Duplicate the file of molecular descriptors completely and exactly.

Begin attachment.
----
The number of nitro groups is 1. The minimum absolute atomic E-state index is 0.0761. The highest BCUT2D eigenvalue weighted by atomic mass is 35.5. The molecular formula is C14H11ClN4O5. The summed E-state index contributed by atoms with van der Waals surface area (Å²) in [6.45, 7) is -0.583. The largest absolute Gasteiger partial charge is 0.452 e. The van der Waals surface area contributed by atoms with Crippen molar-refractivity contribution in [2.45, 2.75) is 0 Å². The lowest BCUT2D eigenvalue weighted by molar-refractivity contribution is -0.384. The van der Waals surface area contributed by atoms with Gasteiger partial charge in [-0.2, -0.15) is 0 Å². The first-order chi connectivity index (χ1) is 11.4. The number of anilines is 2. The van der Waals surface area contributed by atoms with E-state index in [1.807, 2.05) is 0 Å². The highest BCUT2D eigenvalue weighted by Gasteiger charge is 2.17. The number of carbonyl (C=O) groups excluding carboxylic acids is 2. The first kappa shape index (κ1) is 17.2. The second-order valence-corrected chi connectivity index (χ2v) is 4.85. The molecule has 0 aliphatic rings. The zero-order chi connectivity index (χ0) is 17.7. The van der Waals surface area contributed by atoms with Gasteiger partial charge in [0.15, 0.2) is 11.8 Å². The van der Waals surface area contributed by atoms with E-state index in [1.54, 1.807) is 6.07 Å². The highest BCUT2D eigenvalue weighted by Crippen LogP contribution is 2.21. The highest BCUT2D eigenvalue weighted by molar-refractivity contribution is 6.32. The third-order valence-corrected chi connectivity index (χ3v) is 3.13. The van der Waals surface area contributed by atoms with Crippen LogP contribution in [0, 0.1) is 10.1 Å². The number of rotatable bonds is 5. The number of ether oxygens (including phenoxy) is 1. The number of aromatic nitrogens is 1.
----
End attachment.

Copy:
The number of nitro groups is 1. The minimum absolute atomic E-state index is 0.0761. The highest BCUT2D eigenvalue weighted by atomic mass is 35.5. The molecular formula is C14H11ClN4O5. The summed E-state index contributed by atoms with van der Waals surface area (Å²) in [6.45, 7) is -0.583. The largest absolute Gasteiger partial charge is 0.452 e. The van der Waals surface area contributed by atoms with Crippen molar-refractivity contribution in [2.45, 2.75) is 0 Å². The lowest BCUT2D eigenvalue weighted by molar-refractivity contribution is -0.384. The van der Waals surface area contributed by atoms with Gasteiger partial charge in [-0.2, -0.15) is 0 Å². The first-order chi connectivity index (χ1) is 11.4. The number of anilines is 2. The van der Waals surface area contributed by atoms with E-state index in [1.807, 2.05) is 0 Å². The highest BCUT2D eigenvalue weighted by Gasteiger charge is 2.17. The number of carbonyl (C=O) groups excluding carboxylic acids is 2. The first kappa shape index (κ1) is 17.2. The second-order valence-corrected chi connectivity index (χ2v) is 4.85. The molecule has 0 aliphatic rings. The zero-order chi connectivity index (χ0) is 17.7. The van der Waals surface area contributed by atoms with Gasteiger partial charge in [0.15, 0.2) is 11.8 Å². The van der Waals surface area contributed by atoms with E-state index in [1.54, 1.807) is 6.07 Å². The highest BCUT2D eigenvalue weighted by Crippen LogP contribution is 2.21. The highest BCUT2D eigenvalue weighted by molar-refractivity contribution is 6.32. The third-order valence-corrected chi connectivity index (χ3v) is 3.13. The van der Waals surface area contributed by atoms with Crippen LogP contribution in [0, 0.1) is 10.1 Å². The number of rotatable bonds is 5. The number of ether oxygens (including phenoxy) is 1. The number of aromatic nitrogens is 1.